Directly-elected mayors - Commons Library Standard Note

Published 22 October 2014 | Standard notes SN05000

Amended 24 October 2014

Authors: Mark Sandford

Topic: Elections, Local government

Directly-elected mayors were first introduced by the Local Government Act 2000. A directly elected mayor and a cabinet is one of three different ‘governance arrangements’ or ‘political management arrangements’ available to local authorities: the others are a leader and cabinet, and the traditional ‘committee system’, where decisions are made by policy committees and approved by full council. Elected mayors may be introduced in England and Wales, but not in Scotland or Northern Ireland.

Initially, an elected mayor could only be created following a referendum in favour in the relevant local authority. Since 2007, local authorities have also been able to create an elected mayor by resolving to do so.

The majority of referendums on creating elected mayors have resulted in ‘no’ votes. Currently, 15 local authorities have elected mayors. This figure does not include the Mayor of London and the Greater London Authority, which are covered by separate legislation and have quite different powers to local authority mayors.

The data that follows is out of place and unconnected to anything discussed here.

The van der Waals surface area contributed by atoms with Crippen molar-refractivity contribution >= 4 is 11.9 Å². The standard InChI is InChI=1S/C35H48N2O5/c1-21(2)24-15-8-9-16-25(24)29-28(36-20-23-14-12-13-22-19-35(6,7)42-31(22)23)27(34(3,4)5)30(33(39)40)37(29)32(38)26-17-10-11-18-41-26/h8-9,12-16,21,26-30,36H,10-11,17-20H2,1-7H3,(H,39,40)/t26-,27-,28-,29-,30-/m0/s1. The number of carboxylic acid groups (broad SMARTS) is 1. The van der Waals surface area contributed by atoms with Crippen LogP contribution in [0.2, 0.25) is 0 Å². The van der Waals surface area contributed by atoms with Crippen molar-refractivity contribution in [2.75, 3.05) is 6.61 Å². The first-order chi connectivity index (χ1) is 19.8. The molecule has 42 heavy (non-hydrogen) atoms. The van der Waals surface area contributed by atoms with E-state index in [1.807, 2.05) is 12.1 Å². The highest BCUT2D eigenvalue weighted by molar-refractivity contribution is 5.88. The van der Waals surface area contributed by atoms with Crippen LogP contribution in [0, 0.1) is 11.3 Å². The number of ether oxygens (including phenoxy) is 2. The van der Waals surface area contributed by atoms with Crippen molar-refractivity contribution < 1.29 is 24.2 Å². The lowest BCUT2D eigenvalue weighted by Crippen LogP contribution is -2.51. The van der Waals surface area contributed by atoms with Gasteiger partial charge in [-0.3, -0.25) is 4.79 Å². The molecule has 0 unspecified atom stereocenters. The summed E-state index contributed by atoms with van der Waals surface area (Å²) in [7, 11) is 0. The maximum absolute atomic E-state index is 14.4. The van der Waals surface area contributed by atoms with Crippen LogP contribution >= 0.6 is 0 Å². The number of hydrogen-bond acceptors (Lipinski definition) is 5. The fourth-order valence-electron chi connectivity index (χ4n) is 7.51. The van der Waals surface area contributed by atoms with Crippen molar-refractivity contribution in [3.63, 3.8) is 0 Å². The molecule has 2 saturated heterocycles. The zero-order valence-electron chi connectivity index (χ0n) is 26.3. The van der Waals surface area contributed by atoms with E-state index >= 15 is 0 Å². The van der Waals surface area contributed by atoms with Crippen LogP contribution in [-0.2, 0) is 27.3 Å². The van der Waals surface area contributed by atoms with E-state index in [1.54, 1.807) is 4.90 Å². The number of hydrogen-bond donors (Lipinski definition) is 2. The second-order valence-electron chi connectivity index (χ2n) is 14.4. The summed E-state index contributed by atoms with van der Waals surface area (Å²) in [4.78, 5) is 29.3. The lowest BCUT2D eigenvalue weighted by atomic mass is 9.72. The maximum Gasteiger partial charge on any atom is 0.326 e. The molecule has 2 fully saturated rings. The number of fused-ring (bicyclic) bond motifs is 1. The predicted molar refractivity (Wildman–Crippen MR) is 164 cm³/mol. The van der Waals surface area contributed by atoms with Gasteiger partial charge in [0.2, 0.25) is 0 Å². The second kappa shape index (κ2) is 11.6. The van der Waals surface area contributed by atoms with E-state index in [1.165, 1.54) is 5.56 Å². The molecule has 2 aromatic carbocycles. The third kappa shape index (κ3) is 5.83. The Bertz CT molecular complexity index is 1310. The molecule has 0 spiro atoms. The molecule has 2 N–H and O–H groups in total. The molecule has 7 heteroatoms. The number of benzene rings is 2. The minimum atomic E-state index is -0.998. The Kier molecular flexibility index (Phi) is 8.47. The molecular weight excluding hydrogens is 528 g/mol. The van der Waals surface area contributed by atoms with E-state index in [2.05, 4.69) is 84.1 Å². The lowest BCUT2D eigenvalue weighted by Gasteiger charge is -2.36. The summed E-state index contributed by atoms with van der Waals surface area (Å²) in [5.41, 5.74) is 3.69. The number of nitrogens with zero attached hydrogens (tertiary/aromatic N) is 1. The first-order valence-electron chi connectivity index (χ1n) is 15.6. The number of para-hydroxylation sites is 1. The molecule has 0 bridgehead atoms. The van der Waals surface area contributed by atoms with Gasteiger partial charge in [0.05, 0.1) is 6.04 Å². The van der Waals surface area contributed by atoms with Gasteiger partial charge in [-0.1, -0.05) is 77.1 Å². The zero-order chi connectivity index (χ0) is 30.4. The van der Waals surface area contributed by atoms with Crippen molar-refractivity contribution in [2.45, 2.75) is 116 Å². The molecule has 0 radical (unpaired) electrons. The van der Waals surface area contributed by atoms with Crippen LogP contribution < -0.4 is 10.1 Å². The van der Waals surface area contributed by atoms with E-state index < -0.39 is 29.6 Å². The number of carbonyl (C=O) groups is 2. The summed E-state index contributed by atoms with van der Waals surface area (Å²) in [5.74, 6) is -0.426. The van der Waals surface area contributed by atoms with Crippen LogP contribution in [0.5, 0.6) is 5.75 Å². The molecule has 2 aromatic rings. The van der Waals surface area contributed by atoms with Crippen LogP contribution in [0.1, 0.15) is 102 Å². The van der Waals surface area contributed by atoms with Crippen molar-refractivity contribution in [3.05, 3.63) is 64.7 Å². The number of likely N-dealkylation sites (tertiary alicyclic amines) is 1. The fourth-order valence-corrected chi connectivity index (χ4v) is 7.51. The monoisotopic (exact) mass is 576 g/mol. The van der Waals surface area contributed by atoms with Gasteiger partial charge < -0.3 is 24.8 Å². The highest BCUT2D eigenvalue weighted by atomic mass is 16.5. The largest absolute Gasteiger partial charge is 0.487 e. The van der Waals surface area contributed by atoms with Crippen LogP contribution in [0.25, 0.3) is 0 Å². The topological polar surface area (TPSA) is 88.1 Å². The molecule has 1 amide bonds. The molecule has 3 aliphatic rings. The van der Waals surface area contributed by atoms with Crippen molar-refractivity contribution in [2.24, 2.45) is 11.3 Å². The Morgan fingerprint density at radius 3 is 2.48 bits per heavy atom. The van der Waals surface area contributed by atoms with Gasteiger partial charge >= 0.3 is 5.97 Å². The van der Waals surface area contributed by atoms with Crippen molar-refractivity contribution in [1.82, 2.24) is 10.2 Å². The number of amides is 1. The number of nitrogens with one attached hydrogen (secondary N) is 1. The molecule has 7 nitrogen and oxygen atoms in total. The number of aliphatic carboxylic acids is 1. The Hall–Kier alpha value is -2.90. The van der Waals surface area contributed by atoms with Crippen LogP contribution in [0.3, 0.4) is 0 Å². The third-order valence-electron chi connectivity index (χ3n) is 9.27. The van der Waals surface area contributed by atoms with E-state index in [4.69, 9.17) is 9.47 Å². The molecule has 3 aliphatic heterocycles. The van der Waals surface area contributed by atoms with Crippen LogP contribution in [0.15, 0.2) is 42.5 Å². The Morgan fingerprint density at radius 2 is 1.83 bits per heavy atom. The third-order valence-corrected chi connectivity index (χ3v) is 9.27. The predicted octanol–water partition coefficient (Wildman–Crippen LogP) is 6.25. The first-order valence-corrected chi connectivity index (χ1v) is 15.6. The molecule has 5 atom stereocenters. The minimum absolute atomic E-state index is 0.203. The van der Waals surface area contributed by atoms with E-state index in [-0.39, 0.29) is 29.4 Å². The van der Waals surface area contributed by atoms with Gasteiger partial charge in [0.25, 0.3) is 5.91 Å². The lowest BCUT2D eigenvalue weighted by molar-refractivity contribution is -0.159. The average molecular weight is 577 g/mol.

The 2010 Coalition agreement committed to holding mayoral referendums in the 12 largest cities (by population) in England. Both Leicester and Liverpool subsequently established mayors following resolutions by their respective city councils. A third city, Bristol, voted ‘yes’ in a referendum held in May 2012 and elected its first mayor in November. The remaining nine cities rejected the mayoral system in the May referendums.

Mayors do not have powers over and above those available to non-mayoral local authorities. Proposals have also been made for ‘metro mayors’, covering areas wider than single local authorities.

A separate note on the Greater London Authority (SN/PC/5817) provides information on the Mayor of London, whose powers and responsibilities derive from the Greater London Authority Acts.

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